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Cooked Fruit in Poland - Fruity Fillings, Flan, Pies, Tarts and JAM


Seanus 15 | 19,706
19 Mar 2008 #61
Well, Scots use it when they are eating Polish jam, don't u c? LOL Compost? Don't u put that in a heap somewhere out the back of ur house?

Polish jam, yes, very good
Mali - | 300
19 Mar 2008 #62
there is also one for wielkanoc (christmas eve) that has plums i believe?
anyone??

Yes! I HATE it.
OP osiol 55 | 3,922
19 Mar 2008 #63
You may have thought I was just getting all horticultural again, but I do know of a local producer of 'Fruit Compost'. I think 'Compote' is the standard English name. Like the Polish word, it most probably derives from French. I bet there's that little hat on the second letter 'O', supposedly to signify that they couldn't be bothered to pronounce the 'S'.

Still, I thought the idea was it was something you cooked and ate hot rather than sold in jars.
Seanus 15 | 19,706
19 Mar 2008 #64
The beauty is that it keeps for a very long time. The juice is heavenly and u can eat the fruit after. A very healthy option. A little hat, hehehe, it's a circumflex, right? The others are grave, accent and cedilla I believe.
Mali - | 300
19 Mar 2008 #65
Still, I thought the idea was it was something you cooked and ate hot rather than sold in jars.

They're both good.
Home made is obviously better, IMO. However, the jars are more convenient.

The others are grave, accent and cedilla I believe.

accent aigu = é
there's also tréma which is the two dots on the i, e or u
Filios1 8 | 1,336
19 Mar 2008 #66
Yes! I HATE it.

hehe, so do i! i would gag as a kid when i tried to gulp it down... just something bad about seeing the plums floating in there like that... yuk

Plum butter, on the other hand!

I've never heard of that.

hmm, thats odd.. what region are you from?
anyone else heard of strawberry or blueberry soup in the summertime?
miranda
19 Mar 2008 #67
pickled grass could easily become a delicacy....lol

no kidding, they are proboably at it as we speak:)

There's also sour cherry, blueberry, rhubarb, raspberry, mixed berry.any others that I missed? ....Miranda?

sure, plum kompot, if we are speaking about kompot.

Has anyone ever had strawberry or blueberry, or both together, in kompot form, with some kluski (noodles) as a soup? mmmm, I had a grandma from southern region of Poland who made the best strawberry soup.. i don't know if this is just regionally though?

you are talking about fruit soup usually served in the summer and I think people serve it all over Poland. That reminds me of pierogi with blueberries and sour cream and sugar. Mnima, mniam.

Sour Miranda, nah, she's just bitter cuz she doesn't speak Scottish, LOL.They don't use apples for kompot, right?

I maybe bitter but never sour - I am pretty sweet most of the times;)
There is an apple kompot for sure.

Osiol, this thread should be extended to Fruit use in Poland. Jam is just to damn limiting:). What about fruit wines widely made in Poland???
OP osiol 55 | 3,922
19 Mar 2008 #69
Jam is just to damn limiting:). What about friut wines widely made in Poland???

I agree. I might even see what the powers that be can do to the title.

This thread is making me very hungry, at a time I should be thinking about sleeping rather than eating.
A little trip to the greengrocer tomorrow, I think.
Filios1 8 | 1,336
19 Mar 2008 #70
Jabłko?

you are talking about fruit soup usually served in the summer and I think people serve it all over Poland. That reminds me of pierogi with blueberries and sour cream and sugar. Mnima, mniam.

mmm. i can feel my stomach calling for me now...
yes, but finally at least one person knows what i was talking about : )
one of my favorites, defintely.. strawberry/blueberry soup with kluski..
OP osiol 55 | 3,922
19 Mar 2008 #71
Jabłko

An essential in many jams and jam-like products as a source of pectin.
I've never been so keen on cooked apple without other stuff.
But this ain't about me. This is about YOU, THE READER.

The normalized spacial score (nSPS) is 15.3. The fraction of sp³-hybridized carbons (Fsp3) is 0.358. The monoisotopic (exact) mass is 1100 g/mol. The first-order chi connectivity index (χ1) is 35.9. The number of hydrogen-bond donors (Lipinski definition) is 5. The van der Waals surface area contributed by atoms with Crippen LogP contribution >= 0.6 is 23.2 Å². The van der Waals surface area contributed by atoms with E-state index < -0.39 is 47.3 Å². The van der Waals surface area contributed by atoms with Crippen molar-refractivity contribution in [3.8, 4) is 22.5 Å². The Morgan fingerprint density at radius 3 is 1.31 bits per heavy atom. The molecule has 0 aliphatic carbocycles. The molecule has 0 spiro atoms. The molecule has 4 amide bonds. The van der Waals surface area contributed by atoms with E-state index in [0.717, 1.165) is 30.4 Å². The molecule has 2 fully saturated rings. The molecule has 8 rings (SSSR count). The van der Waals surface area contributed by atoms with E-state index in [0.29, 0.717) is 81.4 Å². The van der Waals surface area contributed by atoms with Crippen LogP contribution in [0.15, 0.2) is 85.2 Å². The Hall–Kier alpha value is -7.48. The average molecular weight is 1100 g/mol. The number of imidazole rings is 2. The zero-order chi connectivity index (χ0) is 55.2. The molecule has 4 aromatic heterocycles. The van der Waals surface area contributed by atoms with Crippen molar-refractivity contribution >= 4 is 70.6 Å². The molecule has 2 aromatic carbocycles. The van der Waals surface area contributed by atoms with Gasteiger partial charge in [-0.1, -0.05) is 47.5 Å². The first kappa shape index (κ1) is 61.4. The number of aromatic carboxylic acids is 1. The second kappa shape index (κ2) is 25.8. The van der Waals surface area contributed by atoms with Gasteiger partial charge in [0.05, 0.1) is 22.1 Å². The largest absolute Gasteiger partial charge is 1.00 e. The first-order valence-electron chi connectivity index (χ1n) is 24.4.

Let's have more Malus domestica on this thread please!
Mali - | 300
19 Mar 2008 #72
hehe, so do i! i would gag as a kid when i tried to gulp it down... just something bad about seeing the plums floating in there like that... yuk
Plum butter, on the other hand!

I know! Such a difference.

hmm, thats odd.. what region are you from?

Kielce. Swietokrzyskie province

no kidding, they are proboably at it as we speak:)

Of course they are. no time to waste

sure, plum kompot, if we are speaking about kompot.

right. bleh

Osiol, this thread should be extended to Fruit use in Poland. Jam is just to damn limiting:). What about friut wines widely made in Poland???

I'm interested...
OP osiol 55 | 3,922
19 Mar 2008 #73
I've already suggested that this thread should be retitled to being more about COOKED FRUIT.
Let's not bring alcohol into it too much, although it does sound like a good idea in some respects.

Update:
My suggestion for a change of title seems to have gone through with only one or two minor problems!
Before I disappear up the metaphorical staircase (I live on one floor), I will leave you with these words:

Pie, flan, tart, apple sauce, jelly.
z_darius 14 | 3,968
19 Mar 2008 #74
anyone else heard of strawberry or blueberry soup in the summertime?

Yup. Yummy. Cooked but best served cool.
Oh, and I am originally from Swietokrzyskie province.

Another one is pierogi will all kinds of fruit, such as blueberry pierogi.
Lady in red
20 Mar 2008 #75
Well I don't know why no one else isn't mentioning good old Polish Damson jam. My Mum used to make all her own jams, fruit juices etc. She worked full time too and grew her own veggies and fruit lol.

We were well looked after. We never had stuff like pies etc that didn't appear as a Polish dish when I was younger but we did have scrumptious apple cake <very yummy>.

:)
OP osiol 55 | 3,922
20 Mar 2008 #76
I just tried the jam that inspired me to start this thread.

It was quite nice. The big chunky bits definately helped, but if I'm going to be fussy, it wasn't quite as sweet as I would have liked. Because of this, it would probably be better at breakfast time.

Next time I'll have to go for something like blackcurrant (Ribes nigrum), preferably not with the lower sugar content that this one was made with.

I did just write a 400 word story about fruit accidentally eaten at work, but I decided it was probably just a bit too much for this time of day. I might try to edit it down to about 360 words.
Shawn_H
20 Mar 2008 #77
We have a wonderful product available in the local deli entitled:
Powidła Sliwkowe Babuni - Granny's Prune Homemade Jam.
Product of Canada, but wonderfully yummy on bread with cream cheese.
OP osiol 55 | 3,922
20 Mar 2008 #78